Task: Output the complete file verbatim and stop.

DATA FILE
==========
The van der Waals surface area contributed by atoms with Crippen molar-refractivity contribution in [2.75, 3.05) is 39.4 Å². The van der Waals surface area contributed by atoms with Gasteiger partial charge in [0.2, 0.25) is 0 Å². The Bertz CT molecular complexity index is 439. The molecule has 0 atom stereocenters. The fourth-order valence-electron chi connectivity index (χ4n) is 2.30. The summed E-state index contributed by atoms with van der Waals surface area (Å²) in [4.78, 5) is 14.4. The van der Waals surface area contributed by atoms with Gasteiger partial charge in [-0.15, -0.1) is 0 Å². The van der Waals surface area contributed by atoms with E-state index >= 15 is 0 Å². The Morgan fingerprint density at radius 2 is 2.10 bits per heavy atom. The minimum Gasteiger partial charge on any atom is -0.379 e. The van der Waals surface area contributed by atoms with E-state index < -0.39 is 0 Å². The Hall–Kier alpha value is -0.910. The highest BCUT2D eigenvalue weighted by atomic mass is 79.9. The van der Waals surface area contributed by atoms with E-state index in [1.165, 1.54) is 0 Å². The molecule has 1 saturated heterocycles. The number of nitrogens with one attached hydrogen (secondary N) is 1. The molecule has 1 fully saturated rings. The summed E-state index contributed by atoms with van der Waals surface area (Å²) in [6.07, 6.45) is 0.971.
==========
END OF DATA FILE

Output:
The van der Waals surface area contributed by atoms with Crippen molar-refractivity contribution in [2.75, 3.05) is 39.4 Å². The van der Waals surface area contributed by atoms with Gasteiger partial charge in [0.2, 0.25) is 0 Å². The Bertz CT molecular complexity index is 439. The molecule has 0 atom stereocenters. The fourth-order valence-electron chi connectivity index (χ4n) is 2.30. The summed E-state index contributed by atoms with van der Waals surface area (Å²) in [4.78, 5) is 14.4. The van der Waals surface area contributed by atoms with Gasteiger partial charge in [-0.15, -0.1) is 0 Å². The van der Waals surface area contributed by atoms with E-state index >= 15 is 0 Å². The Morgan fingerprint density at radius 2 is 2.10 bits per heavy atom. The minimum Gasteiger partial charge on any atom is -0.379 e. The van der Waals surface area contributed by atoms with E-state index < -0.39 is 0 Å². The Hall–Kier alpha value is -0.910. The highest BCUT2D eigenvalue weighted by atomic mass is 79.9. The van der Waals surface area contributed by atoms with E-state index in [1.165, 1.54) is 0 Å². The molecule has 1 saturated heterocycles. The number of nitrogens with one attached hydrogen (secondary N) is 1. The molecule has 1 fully saturated rings. The summed E-state index contributed by atoms with van der Waals surface area (Å²) in [6.07, 6.45) is 0.971.